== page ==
What you have to understand is that these pre-foreclosures are still loans secured by the real property, and are still owned by investors. They are mostly only being serviced by the these banks, and if they are to sell them at 75% on the dollar they could be possibly sued or called on there servicing agreement.

This is one major reasons why short sales are not closing at alarming rates, and banks are not taking huge losses on these. Most servicer's might be more willing to let a home to foreclose then make a loan adjustment or short sale. This is just my opinion and the opinion of many others in the industry lately talking to more and more professionals.

When you see these foreclosed properties go back on the market as REO's they are adjusted to market values in most cases and are treated as listings from any seller. They donot discount just to fire sale.
1 vote Thank Flag Link Wed Feb 27, 2008
Hmm that is interesting.Well for one anyone can ask anything....doesn't mean that they are going to get it! I am wondering if in your research you possibly didn't come across the second on the property? Bank usually go to the auction and bid what is owned to them. I haven't seen one yet around here take a property back and ask twice what it is worth but then I am in a different area.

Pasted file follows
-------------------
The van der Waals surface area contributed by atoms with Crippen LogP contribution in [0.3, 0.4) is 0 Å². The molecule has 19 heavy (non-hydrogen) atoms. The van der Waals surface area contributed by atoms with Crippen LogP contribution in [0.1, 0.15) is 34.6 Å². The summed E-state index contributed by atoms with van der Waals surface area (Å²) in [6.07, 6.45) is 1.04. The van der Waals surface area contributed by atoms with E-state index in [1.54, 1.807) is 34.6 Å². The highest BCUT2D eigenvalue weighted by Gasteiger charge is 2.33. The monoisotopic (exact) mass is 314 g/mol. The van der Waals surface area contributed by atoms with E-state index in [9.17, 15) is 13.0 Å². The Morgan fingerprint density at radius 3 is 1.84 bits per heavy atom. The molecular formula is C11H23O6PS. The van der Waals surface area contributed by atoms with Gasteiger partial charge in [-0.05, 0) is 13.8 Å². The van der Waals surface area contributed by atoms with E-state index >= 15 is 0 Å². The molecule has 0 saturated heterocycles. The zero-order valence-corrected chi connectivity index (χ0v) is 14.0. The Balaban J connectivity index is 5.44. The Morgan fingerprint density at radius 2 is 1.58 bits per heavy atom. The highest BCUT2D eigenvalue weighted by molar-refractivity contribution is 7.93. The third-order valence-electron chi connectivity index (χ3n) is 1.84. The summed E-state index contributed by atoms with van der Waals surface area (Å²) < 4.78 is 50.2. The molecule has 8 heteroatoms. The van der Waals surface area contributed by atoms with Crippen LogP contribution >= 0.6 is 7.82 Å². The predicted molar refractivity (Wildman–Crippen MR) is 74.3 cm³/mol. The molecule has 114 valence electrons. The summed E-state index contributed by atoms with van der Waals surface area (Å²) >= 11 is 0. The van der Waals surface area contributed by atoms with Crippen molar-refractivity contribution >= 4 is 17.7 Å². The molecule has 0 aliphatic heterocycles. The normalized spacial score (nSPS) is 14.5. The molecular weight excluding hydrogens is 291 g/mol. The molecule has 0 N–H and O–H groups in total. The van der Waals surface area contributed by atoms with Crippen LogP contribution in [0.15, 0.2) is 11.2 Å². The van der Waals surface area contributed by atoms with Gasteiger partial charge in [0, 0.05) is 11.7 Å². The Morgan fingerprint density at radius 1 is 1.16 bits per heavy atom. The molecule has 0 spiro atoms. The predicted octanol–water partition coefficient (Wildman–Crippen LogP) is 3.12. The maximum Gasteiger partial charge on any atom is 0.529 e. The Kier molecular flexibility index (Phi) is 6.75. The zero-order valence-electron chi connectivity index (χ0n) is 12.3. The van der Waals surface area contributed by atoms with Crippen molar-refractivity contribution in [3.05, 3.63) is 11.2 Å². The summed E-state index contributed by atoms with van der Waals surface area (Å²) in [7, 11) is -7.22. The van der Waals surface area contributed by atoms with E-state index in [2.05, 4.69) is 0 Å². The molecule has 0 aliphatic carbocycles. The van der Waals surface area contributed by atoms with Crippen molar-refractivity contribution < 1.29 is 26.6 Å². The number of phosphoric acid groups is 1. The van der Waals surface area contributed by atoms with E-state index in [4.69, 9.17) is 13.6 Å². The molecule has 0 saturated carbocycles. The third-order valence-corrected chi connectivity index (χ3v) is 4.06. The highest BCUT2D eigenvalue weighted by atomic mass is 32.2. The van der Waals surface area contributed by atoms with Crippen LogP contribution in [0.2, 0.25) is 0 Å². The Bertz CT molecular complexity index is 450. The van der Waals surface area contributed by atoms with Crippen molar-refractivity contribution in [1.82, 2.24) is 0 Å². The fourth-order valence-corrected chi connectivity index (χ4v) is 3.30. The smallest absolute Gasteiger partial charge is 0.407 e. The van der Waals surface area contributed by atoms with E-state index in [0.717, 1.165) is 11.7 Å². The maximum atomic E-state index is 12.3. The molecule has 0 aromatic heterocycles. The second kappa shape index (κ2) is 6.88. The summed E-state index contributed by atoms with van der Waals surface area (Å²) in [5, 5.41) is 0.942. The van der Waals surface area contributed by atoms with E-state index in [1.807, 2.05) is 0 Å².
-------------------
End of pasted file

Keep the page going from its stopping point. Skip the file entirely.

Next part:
I do agree with you that banks will have to be a little more reasonable to get SOME money back out. Especially in area's like Stockton/ Merced and parts of the Bay Area.

What I have seen locally is that the banks start out at a price and usually adjust down in 30 days if there is no activity. The proper way to do this is to start AT THE RIGHT PRICE and get it sold instead of having to drop/drop/drop.

It's the same for regular home sellers right's important to PRICE AHEAD OF THE MARKET to make sure that YOUR home sells and the other 10 down the street are the one's that are still sitting!
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0 votes Thank Flag Link Sat Mar 29, 2008
Go to a free list at
0 votes Thank Flag Link Thu Mar 13, 2008
Just to chime in on from what we are seeing in Las Vegas -- bank owned homes were sitting on the market UNTIL they started reducing (and some pretty big reductions) prices and in most cases are taking losses from what we see. (Started in November with even more price drops in January.)